While some states have not developed criteria, protocols, or evidence-based standards to ensure that release decisions are well informed, objective, consistent, and fair, policies and practices in other states are based on outdated models and ill-conceived assumptions of punishment. (179) For example, when the state of Virginia recently sought to revise its length of stay guidelines it noted they had not been "substantively reviewed or substantially modified since 1998." (180) When these guidel ines were reviewed, it revealed that they failed to meet the best interests of juveniles in the state. (181) In analyzing the high rates of direct care recidivism and the "lack of improvement over the [fiscal years] examined" the report concluded that "current policies and practices are not effective in preparing juveniles to be successful citizens in the community." (182) The report also found that, similar to other states, not only did youth in "direct care in Virginia... stay much longer than what research suggests is the best practice," (183) but also the "average actual [length of stay] of juveniles admitted to [the Virginia Department of Juvenile Justice was] much higher when compared to national averages and comparable states." (184)

While this Article does not undertake a comprehensive, fifty-state review of state-level length of stay practices, the above examples underscore the critical need for reform. For many youth, the likelihood that their length of stay will exceed evidence-based timelines, as well as a state's own guidelines and criteria, is extremely high. (185) This practice not only undermines the goals of the juvenile justice system by placing them at a higher risk of reoffending, but simultaneously magnifies long-term negative health and mental health outcomes. (186)


Length of stay is a critical issue that demands attention. Excessive lengths of stay undermine foundational goals of the juvenile justice system by magnifying long-term negative health and mental health outcomes and increasing the risk of recidivism. (187) They also compound existing disparities for at-risk and system-involved youth, marginalized urban youth, and youth of color in particular. (188) Despite reductions in the percentage of youth in secure confinement from recent reforms, for many youth, the likelihood that their length of stay will exceed evidence-based timelines, as well as a state's own guidelines and criteria, is extremely likely. (189) This occurs despite a large and growing body of empirical research that documents the health status of system-involved youth, and the association between incarceration during adolescence and the range of subsequent health and mental health outcomes in adulthood. (190)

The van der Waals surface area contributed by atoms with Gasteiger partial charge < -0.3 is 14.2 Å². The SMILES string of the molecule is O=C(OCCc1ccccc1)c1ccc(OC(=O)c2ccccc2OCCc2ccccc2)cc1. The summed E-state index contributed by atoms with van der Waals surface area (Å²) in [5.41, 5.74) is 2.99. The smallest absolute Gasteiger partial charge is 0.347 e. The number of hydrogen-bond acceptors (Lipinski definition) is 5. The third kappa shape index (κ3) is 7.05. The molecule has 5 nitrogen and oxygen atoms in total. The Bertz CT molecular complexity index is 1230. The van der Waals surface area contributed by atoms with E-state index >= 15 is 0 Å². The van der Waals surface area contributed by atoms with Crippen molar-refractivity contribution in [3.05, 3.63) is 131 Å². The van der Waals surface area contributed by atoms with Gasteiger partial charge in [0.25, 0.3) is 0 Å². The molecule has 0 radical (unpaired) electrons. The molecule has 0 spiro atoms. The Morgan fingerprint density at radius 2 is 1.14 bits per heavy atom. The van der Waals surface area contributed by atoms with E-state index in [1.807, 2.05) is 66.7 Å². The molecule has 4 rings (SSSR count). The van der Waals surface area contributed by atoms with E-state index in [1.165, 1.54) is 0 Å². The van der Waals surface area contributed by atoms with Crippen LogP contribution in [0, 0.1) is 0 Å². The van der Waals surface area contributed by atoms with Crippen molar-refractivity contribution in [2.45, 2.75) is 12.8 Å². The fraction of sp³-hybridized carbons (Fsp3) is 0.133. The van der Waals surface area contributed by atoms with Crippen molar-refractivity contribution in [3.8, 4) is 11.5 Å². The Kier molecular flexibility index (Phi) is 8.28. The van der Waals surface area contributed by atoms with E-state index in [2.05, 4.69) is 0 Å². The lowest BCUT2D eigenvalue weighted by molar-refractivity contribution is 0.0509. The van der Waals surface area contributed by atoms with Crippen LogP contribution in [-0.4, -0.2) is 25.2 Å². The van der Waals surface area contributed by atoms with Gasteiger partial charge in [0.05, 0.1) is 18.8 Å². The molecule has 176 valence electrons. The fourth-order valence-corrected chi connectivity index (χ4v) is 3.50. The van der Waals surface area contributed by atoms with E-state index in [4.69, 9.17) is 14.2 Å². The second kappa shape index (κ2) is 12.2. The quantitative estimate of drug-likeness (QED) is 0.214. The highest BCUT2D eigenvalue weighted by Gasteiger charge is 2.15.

To date, length of stay reform has rested on two primary arguments: recidivism and costs of confinement. Missing from the larger discourse within the juvenile justice reform movement has been the goal of rehabilitation, specifically within the context of this empirically recognized relationship between length of stay and subsequent health and mental health outcomes. Yet more than half of the jurisdictions across the country utilize indeterminate sentencing systems, which explicitly emphasize rehabilitation as a driving goal and, in theory, operationalize it into release decisions. (191) Indeed, it is this very aspect of indeterminate sentences that provides a key foothold and mechanism for emphasizing the health and mental health aspects of length of stay, adding a new dimension to the reform debate with significant potential for success.